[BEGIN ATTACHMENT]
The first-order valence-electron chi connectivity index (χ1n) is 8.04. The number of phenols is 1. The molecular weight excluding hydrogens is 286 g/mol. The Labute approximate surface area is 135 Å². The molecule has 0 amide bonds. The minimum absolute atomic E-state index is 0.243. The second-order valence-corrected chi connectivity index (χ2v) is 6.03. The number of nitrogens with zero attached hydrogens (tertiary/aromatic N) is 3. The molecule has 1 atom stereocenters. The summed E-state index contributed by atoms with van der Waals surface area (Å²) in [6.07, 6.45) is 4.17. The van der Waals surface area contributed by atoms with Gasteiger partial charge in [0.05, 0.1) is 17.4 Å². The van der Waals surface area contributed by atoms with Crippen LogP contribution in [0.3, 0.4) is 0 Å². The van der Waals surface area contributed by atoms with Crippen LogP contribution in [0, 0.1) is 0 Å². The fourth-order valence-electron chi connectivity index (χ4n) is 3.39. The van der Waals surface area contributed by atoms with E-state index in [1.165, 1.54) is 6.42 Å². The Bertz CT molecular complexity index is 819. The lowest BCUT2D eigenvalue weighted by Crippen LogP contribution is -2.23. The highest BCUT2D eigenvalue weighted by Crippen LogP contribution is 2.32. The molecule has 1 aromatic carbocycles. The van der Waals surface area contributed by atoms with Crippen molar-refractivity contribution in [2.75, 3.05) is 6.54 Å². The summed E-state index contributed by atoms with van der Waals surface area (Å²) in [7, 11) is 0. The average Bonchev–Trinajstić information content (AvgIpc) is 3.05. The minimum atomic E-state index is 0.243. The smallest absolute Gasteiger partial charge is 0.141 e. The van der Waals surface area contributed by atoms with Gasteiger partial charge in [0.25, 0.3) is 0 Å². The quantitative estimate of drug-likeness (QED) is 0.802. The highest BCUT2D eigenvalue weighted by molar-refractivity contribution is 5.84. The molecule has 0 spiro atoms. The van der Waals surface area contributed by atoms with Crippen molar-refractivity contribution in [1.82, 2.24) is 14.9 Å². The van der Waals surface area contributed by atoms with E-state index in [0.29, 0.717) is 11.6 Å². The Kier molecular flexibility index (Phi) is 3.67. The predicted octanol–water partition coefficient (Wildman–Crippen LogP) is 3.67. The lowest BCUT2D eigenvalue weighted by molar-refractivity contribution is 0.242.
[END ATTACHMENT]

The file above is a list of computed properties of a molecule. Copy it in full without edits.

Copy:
The first-order valence-electron chi connectivity index (χ1n) is 8.04. The number of phenols is 1. The molecular weight excluding hydrogens is 286 g/mol. The Labute approximate surface area is 135 Å². The molecule has 0 amide bonds. The minimum absolute atomic E-state index is 0.243. The second-order valence-corrected chi connectivity index (χ2v) is 6.03. The number of nitrogens with zero attached hydrogens (tertiary/aromatic N) is 3. The molecule has 1 atom stereocenters. The summed E-state index contributed by atoms with van der Waals surface area (Å²) in [6.07, 6.45) is 4.17. The van der Waals surface area contributed by atoms with Gasteiger partial charge in [0.05, 0.1) is 17.4 Å². The van der Waals surface area contributed by atoms with Crippen LogP contribution in [0.3, 0.4) is 0 Å². The van der Waals surface area contributed by atoms with Crippen LogP contribution in [0, 0.1) is 0 Å². The fourth-order valence-electron chi connectivity index (χ4n) is 3.39. The van der Waals surface area contributed by atoms with E-state index in [1.165, 1.54) is 6.42 Å². The Bertz CT molecular complexity index is 819. The lowest BCUT2D eigenvalue weighted by Crippen LogP contribution is -2.23. The highest BCUT2D eigenvalue weighted by Crippen LogP contribution is 2.32. The molecule has 1 aromatic carbocycles. The van der Waals surface area contributed by atoms with Crippen molar-refractivity contribution in [2.75, 3.05) is 6.54 Å². The summed E-state index contributed by atoms with van der Waals surface area (Å²) in [7, 11) is 0. The average Bonchev–Trinajstić information content (AvgIpc) is 3.05. The minimum atomic E-state index is 0.243. The smallest absolute Gasteiger partial charge is 0.141 e. The van der Waals surface area contributed by atoms with Gasteiger partial charge in [0.25, 0.3) is 0 Å². The quantitative estimate of drug-likeness (QED) is 0.802. The highest BCUT2D eigenvalue weighted by molar-refractivity contribution is 5.84. The molecule has 0 spiro atoms. The van der Waals surface area contributed by atoms with Crippen molar-refractivity contribution in [1.82, 2.24) is 14.9 Å². The van der Waals surface area contributed by atoms with E-state index in [0.29, 0.717) is 11.6 Å². The Kier molecular flexibility index (Phi) is 3.67. The predicted octanol–water partition coefficient (Wildman–Crippen LogP) is 3.67. The lowest BCUT2D eigenvalue weighted by molar-refractivity contribution is 0.242.